I noticed something very strange during the bus journey to the university library yesterday morning. As I passed by the student houses on the main road it appeared as though the white wooden frames on the bay windows of the terraced houses had turned a subtle shade of pink. Not red or cerise, but the lightest shade of pink. At first I thought that there was a discoloration in the window of the bus, but when I focused on a window frame for a few seconds the pink colour seemed to fade into the frame until it returned to its usual shabby white colour. 

This isn’t the first time that I’ve noticed this 'pinkness' in and around objects and I would be inclined to think that I am seeing auras, if only I believed in that kind of nonsense. But my other thought was much more repulsive; have Luke and I indulged so much in our over-exuberance that the residue is bleeding through into other parts of my body? God forbid, my eyes? It is a ridiculous notion I admit, but it turns my stomach nonetheless. I prefer to believe that I am seeing auras or that I am developing problems with my sight. I really should shut down my computer and go outside.

I mentioned this peculiar ‘pinkness’ to Luke when we were alone together in Elmfield House later that afternoon. He was unable for account for it and he suggested that I should pay no attention to it, so I will heed his advice as he has been consistently accurate with his advice so far and he has put my mind at rest on several occasions when I have voiced concerns about physical or behavioural abnormalities that I have noticed about myself. For instance, a few weeks ago I began to experience a bizarre set of symptoms that would normally send me running straight to a doctor. These episodes typically begin with a white smoke-like substance that hangs in the air before my eyes and clouds my vision. My head becomes heavy, I feel tired and I become incredibly dizzy as though I am in danger of passing out at any moment. This dizziness is accompanied by the feeling that I am ‘fading out’ and disconnecting from my surroundings and I sense the presence of a wet and musty substance at my back accompanied by the stomach-flipping sensation that I am quickly falling backwards into it. When I spoke to Luke about these dizzy spells he laughed and said that ‘weird and wonderful feelings are part-and-parcel of being a woman’, but when I pressed him further on it he confessed that he regularly experiences the same symptoms too. He calls it ‘the malaise’ and he warned me that these episodes will increase in frequency over time because I will have more memories to dwell on, more worries, more regrets. He also said that ‘the malaise’ is not only a sign that emotional and psychological changes are taking place within my mind, but it is an indication that chemical changes are taking place within my body...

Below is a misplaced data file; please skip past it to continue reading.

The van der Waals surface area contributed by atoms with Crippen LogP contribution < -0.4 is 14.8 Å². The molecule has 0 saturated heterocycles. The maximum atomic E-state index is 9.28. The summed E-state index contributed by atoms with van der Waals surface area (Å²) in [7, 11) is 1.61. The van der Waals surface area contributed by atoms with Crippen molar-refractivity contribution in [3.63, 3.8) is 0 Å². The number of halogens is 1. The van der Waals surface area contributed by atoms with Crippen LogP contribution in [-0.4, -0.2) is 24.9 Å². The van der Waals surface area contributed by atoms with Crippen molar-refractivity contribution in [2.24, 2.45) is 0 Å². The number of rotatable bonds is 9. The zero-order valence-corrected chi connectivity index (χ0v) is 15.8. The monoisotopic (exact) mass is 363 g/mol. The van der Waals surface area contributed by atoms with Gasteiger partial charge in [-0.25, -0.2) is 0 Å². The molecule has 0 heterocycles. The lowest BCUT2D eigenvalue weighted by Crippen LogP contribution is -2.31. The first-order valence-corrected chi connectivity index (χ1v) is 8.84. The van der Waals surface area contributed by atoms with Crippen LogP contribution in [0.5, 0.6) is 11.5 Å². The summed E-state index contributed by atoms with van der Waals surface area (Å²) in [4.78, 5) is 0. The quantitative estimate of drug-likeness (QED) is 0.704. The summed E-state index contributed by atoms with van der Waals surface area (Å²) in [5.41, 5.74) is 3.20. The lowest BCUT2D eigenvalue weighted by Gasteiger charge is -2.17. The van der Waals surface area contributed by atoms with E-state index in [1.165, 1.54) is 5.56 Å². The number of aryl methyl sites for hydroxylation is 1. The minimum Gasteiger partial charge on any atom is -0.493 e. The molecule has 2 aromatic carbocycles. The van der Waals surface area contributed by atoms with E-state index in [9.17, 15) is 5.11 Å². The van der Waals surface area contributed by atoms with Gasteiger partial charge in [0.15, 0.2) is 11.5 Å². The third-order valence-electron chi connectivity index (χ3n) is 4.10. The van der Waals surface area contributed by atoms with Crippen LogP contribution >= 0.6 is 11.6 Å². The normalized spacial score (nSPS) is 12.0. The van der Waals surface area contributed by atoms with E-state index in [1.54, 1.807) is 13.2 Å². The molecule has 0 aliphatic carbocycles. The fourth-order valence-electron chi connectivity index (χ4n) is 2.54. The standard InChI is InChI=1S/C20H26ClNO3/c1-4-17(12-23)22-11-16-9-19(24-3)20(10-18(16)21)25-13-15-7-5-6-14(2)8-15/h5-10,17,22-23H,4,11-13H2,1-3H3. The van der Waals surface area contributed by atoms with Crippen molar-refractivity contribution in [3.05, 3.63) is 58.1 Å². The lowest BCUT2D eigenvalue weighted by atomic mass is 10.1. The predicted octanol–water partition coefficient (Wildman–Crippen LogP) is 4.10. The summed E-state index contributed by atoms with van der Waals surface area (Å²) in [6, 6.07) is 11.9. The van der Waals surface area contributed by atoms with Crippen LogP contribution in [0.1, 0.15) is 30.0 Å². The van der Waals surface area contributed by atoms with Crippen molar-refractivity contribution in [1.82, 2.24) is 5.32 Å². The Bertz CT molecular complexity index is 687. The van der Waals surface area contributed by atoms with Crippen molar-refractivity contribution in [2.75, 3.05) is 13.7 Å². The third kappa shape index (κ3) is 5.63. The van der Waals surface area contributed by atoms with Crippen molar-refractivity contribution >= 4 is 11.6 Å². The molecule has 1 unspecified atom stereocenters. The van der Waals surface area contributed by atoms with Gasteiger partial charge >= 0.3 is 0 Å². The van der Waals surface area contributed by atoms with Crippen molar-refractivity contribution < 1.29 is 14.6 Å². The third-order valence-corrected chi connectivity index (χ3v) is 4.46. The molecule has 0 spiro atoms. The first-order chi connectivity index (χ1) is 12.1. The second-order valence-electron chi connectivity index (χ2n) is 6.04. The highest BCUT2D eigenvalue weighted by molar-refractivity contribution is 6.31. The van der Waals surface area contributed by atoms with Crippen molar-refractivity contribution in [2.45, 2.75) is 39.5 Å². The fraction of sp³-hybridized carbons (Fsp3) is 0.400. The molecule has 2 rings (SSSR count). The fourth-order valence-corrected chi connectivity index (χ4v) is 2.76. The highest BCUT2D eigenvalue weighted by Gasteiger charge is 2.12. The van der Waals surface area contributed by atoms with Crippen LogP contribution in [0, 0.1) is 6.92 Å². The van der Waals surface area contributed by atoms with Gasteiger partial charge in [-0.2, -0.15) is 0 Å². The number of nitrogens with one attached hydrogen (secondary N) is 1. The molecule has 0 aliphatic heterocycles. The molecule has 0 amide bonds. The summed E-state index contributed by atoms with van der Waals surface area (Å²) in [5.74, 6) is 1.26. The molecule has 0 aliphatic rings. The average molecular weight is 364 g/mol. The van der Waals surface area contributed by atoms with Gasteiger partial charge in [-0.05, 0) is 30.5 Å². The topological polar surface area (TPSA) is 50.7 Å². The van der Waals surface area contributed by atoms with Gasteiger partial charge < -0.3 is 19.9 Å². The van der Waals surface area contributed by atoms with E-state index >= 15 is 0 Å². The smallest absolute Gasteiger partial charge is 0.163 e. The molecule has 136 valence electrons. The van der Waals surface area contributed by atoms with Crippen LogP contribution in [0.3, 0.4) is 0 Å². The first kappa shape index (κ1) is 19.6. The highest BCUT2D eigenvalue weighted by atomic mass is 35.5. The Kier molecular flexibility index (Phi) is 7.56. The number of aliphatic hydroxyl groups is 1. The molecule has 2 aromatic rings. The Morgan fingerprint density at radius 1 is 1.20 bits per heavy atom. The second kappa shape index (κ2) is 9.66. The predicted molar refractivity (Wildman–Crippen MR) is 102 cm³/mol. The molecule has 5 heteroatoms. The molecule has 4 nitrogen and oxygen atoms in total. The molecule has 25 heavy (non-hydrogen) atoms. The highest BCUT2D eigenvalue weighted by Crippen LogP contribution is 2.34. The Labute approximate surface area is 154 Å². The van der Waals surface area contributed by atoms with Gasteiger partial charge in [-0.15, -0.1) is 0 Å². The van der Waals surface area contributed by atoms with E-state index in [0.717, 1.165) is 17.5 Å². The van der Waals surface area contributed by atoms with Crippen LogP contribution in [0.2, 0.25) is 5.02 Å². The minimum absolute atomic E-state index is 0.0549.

I am never sure how to respond to the blasé way that Luke makes these kinds of worrying comments; it is as though they are entirely acceptable aspects of everyday life and I am foolish for being anxious about them. In fact, Luke’s lack of concern for his own wellbeing - combined with the dark themes running throughout his poetry and the manner with which he introduces the most heretical philosophies into our discussions as though he is simply discussing the weather - is causing me to worry about his state of mind. He often switches from melancholy introvert to outrageous extrovert in the blink of an eye but his character has been much more unpredictable recently, even manic at times. There is something wild in his eyes that both intrigues me and makes me fear for his sanity. And this odd behaviour is creeping into our email correspondence too. For instance, the email that I received from him this morning did not include the usual photographs from our sessions but instead it contained several horrible pictures depicting a demon-like creature seated on the chest of a sleeping person. Luke may believe that he is consoling me by demonstrating that my night-time encounters are not uncommon, but I find the pictures to be very disturbing and far from reassuring. Even the accompanying poem has a sinister edge that comes directly from the darker side of Luke's personality…

Supper with Heylel
I am the light-bearer.
I herald the first sun
And my armour shines in the light from your prayers.

I am the watcher.
My eyes weep and burn in the light of day
And my skin gathers dust, hair and memories.

I am the son of man.
A vile and pestilent sack of gasses,
Stripping carcasses and breathing poisons.

I am your mother,
Your Father, your God,
But never your child.

I am the blood wolf.

And I will drive away the good shepherd
And devour you all.

The grandest exhibition in the world

Thursday, 23 September

The postcard that arrived this morning is one of the most touching correspondences that I have ever received from Leonard. From anyone, if truth be told. It is a simple, blank postcard - no bright artwork on the front this time – and glued to the reverse side is a tiny thumbnail photograph of our finished portrait. Written above and alongside the photograph are the words: